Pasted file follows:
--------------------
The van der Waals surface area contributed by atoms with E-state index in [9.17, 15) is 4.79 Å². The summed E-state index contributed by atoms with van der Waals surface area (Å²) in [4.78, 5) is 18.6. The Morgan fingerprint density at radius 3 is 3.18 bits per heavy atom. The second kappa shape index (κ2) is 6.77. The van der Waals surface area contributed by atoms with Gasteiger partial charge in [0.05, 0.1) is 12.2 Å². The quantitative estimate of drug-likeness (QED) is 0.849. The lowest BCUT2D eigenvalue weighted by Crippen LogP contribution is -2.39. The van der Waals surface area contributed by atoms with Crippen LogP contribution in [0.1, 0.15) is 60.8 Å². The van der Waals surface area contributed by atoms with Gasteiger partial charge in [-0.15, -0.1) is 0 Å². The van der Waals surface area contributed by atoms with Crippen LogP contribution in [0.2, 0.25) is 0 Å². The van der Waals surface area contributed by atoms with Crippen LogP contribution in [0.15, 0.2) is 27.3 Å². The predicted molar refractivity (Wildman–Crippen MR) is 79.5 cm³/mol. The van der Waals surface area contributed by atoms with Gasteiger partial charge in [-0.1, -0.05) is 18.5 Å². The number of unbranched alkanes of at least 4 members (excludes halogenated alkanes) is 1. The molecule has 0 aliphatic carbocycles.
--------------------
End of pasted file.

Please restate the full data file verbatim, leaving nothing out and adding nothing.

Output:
The van der Waals surface area contributed by atoms with E-state index in [9.17, 15) is 4.79 Å². The summed E-state index contributed by atoms with van der Waals surface area (Å²) in [4.78, 5) is 18.6. The Morgan fingerprint density at radius 3 is 3.18 bits per heavy atom. The second kappa shape index (κ2) is 6.77. The van der Waals surface area contributed by atoms with Gasteiger partial charge in [0.05, 0.1) is 12.2 Å². The quantitative estimate of drug-likeness (QED) is 0.849. The lowest BCUT2D eigenvalue weighted by Crippen LogP contribution is -2.39. The van der Waals surface area contributed by atoms with Crippen LogP contribution in [0.1, 0.15) is 60.8 Å². The van der Waals surface area contributed by atoms with Gasteiger partial charge in [-0.15, -0.1) is 0 Å². The van der Waals surface area contributed by atoms with Crippen LogP contribution in [0.2, 0.25) is 0 Å². The van der Waals surface area contributed by atoms with Crippen LogP contribution in [0.15, 0.2) is 27.3 Å². The predicted molar refractivity (Wildman–Crippen MR) is 79.5 cm³/mol. The van der Waals surface area contributed by atoms with Gasteiger partial charge in [-0.1, -0.05) is 18.5 Å². The number of unbranched alkanes of at least 4 members (excludes halogenated alkanes) is 1. The molecule has 0 aliphatic carbocycles.